Android has supported multitasking for all developers from the beginning and that includes giving apps a variety of ways to start themselves. For instance, an RSS reader can sync with all the feeds you read at 6am when your phone is still plugged in and on WiFi, downloading all the relevant articles for you. When you open the app a couple of hours later, everything is ready for you and the experience is fast. Similarly, apps can listen to specific events like rebooting or unlocking the phone or even custom push notifications. Unfortunately, iOS apps are much more limited in the ways that they can start, typically sticking with just when the user explicitly starts them or when breaking a geofence. That means a lot of apps that start on iOS and come to Android don’t take advantage of being able to be ready for the user before the user even asks.
Android has always had a significantly better notification system than iOS. Because of that, many product managers don’t consider that notifications are a great way to communicate with the user about certain processes. For instance, if you start uploading a large file in an Android app, you can show an on-going indication of progress via a notification that automatically dismisses itself. The same can be done to indicate the RSS reader, used as an example in the previous section, is syncing. Notifications are actionable as well. You can share a screenshot you took right from the notification or reply to an email you just received.
iOS has always applied strong limits to app icons in the name of consistency (and perhaps performance). The icons are displayed as rounded rectangles with optional gloss/glare and no transparency. The great thing about this is that all the app icons look the same and you have a very uniform appearance. The problem with this is that all the app icons look the same and you have a very uniform appearance. This is a case where the visual appeal is weighted more highly than the usability, and even accessibility, of the experience. Shape is a major factor in recognizing an object, so taking that away from the user is one of the causes behind iOS users frantically scrolling back and forth among their home screens, hunting for an icon. If you throw visual impairments on top of that, icons become even more difficult to identify.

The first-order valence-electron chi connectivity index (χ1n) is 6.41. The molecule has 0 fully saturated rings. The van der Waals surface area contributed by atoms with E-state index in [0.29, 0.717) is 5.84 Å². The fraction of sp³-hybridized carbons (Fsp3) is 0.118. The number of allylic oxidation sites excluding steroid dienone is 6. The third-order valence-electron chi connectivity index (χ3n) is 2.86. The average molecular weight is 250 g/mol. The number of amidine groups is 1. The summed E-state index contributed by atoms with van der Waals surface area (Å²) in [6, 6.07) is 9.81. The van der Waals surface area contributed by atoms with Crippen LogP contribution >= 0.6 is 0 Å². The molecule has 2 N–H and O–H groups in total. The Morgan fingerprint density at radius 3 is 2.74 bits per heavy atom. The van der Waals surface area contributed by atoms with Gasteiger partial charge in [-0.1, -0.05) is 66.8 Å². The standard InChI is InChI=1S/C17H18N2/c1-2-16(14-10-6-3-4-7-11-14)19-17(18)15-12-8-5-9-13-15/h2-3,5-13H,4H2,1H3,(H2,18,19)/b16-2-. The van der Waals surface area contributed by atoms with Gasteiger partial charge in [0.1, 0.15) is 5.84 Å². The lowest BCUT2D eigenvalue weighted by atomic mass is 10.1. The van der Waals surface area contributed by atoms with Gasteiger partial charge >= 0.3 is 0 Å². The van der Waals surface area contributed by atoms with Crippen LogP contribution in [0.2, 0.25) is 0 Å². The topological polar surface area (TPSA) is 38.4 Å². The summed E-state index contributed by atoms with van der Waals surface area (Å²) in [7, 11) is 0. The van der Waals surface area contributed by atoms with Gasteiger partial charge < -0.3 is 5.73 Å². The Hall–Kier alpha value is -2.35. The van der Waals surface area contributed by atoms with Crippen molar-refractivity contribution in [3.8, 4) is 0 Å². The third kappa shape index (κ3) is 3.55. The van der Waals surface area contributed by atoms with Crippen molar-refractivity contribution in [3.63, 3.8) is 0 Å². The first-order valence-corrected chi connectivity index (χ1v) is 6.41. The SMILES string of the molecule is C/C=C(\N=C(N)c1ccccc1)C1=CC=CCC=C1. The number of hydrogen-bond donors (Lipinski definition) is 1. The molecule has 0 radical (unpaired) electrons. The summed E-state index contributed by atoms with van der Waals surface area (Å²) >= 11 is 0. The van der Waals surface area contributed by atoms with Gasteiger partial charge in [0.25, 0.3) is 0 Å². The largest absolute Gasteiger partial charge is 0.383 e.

Related to Android’s ability to share across apps is its support for URI schemes. Android apps can declare what types of URIs they support (including support for regular expressions). That means a Twitter app such as Plume can say it handles specific Twitter URLs. Users who have that app installed can tap a Twitter link such as https://twitter.com/IanGClifton/status/318077423424000000 and open it in Plume instead of a browser. iOS does not have the same ability, but it does allow apps to register arbitrary URI schemes, which means you end up with links like myapp://blah rather than something appropriate. Not only does the pollute global URI scheme namespace, but it is entirely broken for people who don’t have your app installed. They get a URI that does nothing and no indication of how to make it work. But, since iOS doesn’t support apps handling the http or https schemes, this is often treated as the solution for both platforms.
You can argue about which is easier to use or more polished, but at the end of the day, iOS does not have as many features as Android and that means it should not be used as the “golden standard” that all apps are targeted for. Take advantage of the features and capabilities of a given device. If iOS has a better WebView, use it; if Android has better sharing support, use it. Don’t let a desire for the lowest common denominator harm your app.